MATTHEW BROWN Associated Press Writer MI LES C I TY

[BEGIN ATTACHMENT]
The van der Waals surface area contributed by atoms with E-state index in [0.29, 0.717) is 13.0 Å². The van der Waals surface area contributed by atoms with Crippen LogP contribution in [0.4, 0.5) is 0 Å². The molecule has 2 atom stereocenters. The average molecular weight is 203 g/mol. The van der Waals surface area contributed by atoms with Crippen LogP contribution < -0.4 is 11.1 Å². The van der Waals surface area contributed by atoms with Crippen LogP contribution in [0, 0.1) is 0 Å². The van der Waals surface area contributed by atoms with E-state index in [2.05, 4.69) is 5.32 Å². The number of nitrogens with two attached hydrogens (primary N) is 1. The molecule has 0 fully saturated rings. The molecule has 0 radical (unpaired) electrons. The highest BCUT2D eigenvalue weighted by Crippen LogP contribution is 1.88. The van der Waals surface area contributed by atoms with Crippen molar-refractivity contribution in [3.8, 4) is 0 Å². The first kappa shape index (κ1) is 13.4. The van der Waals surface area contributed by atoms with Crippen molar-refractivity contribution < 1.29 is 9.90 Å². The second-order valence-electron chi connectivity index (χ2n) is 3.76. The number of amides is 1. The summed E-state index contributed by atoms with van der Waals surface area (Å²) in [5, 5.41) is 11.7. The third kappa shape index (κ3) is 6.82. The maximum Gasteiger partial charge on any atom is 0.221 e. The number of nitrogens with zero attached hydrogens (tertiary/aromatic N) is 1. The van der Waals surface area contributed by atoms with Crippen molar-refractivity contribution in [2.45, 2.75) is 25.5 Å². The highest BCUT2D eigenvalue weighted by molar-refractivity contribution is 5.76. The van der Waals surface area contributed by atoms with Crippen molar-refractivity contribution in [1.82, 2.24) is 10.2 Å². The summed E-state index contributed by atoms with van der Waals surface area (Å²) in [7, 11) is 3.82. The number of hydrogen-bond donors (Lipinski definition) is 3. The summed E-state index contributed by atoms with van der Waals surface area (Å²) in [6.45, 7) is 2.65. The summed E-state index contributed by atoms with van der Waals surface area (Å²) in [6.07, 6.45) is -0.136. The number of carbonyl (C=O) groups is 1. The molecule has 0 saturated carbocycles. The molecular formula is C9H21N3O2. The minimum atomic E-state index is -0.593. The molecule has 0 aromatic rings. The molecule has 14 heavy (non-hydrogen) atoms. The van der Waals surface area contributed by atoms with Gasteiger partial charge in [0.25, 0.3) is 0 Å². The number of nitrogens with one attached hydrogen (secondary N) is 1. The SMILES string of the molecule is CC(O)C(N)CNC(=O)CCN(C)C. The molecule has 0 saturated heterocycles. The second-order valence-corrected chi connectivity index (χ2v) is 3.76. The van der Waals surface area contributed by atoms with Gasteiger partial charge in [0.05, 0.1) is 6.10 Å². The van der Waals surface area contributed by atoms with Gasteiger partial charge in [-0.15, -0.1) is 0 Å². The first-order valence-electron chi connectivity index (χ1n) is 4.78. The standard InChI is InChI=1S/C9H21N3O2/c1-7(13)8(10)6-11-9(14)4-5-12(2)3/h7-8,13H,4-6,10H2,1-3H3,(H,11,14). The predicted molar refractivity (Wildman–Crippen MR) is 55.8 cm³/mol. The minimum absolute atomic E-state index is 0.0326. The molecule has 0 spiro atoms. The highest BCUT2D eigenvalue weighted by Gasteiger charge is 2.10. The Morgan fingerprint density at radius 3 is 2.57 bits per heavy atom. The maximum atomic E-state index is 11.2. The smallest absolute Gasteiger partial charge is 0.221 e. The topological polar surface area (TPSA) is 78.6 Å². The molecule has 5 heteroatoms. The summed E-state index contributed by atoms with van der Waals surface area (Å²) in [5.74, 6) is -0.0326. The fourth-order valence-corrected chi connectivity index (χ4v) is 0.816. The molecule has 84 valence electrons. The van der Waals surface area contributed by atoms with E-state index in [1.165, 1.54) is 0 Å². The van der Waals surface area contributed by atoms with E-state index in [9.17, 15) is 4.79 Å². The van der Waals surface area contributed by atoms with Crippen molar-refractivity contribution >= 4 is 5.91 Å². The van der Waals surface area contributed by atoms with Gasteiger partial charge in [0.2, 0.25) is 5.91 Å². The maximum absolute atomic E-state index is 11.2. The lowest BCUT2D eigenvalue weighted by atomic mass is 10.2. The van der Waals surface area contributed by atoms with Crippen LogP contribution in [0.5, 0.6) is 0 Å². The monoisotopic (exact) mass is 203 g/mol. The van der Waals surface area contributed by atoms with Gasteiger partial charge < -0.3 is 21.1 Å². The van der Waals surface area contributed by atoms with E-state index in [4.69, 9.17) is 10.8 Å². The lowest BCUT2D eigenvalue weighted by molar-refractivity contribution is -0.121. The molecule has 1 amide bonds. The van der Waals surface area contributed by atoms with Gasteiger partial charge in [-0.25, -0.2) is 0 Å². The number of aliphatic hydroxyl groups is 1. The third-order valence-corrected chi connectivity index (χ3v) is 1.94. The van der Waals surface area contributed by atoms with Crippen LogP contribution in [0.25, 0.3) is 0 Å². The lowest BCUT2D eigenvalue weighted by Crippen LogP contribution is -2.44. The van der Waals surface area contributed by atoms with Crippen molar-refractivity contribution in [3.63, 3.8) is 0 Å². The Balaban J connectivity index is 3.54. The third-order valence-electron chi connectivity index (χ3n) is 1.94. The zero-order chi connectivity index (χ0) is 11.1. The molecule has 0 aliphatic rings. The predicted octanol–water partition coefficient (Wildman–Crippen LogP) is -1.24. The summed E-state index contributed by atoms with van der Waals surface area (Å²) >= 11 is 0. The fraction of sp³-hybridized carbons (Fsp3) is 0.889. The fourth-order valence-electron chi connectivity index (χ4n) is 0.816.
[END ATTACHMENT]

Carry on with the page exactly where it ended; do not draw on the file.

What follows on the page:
Mo n t a n a Democrats adopted a resolution Saturday calling for legislation to address the "double standard" of letting 18-year-olds fight in wars, but not legally drink alcohol. "It simply acknowledges there's a contradiction and it wouldn't be fair to ignore," said Denver Henderson, the 26-year-old Democratic state committee member from Missoula who authored the resolution. Pa r t y C h a i rma n D e n n i s McDonald acknowledged the resolution would likely concern some voters and said it did not reflect a consensus within the party. It passed on a 25-20 vote at the end of the party's two-day plat form convent ion in Miles City. Unlike an earlier version rejected by party leaders, the adopted resolution did not explicitly call for lowering the drinking age. Supporters of the resolution said it was unfair to send 18-year-olds to war but deny them the right to drink beer. Some complained law enforcement agencies expend excessive resources chasing down underage drinkers and could better allocate those resources elsewhere. Also, those enforcement efforts appear to have had little effect in dissuading youths from drinking, said Pat Mischel, a Democrat from Dawson County. Others in the party warned the proposal could alienate voters and bring loss of critical federal funds. In the 1980s, the federal government threatened to wi thhold highway money from states that did not adopt 21 as the drinking age. "There's a trade-off. It would cause us to forgo substantial funding," state Sen. Dave Wanzenried of Missoula said. Montana's legal drinking age has been 21 for at least two decades, according to the office of Gov. Brian Schweitzer. McDonald lamented that the drinking-age debate distracted from other parts of his party's platform, including several items supporting unions and workers' rights. "The party adopted a resolution that I'm sure will be of concern to many Montanans," McDonald said. "But it's a big tent and we respect a wide variety of points of view."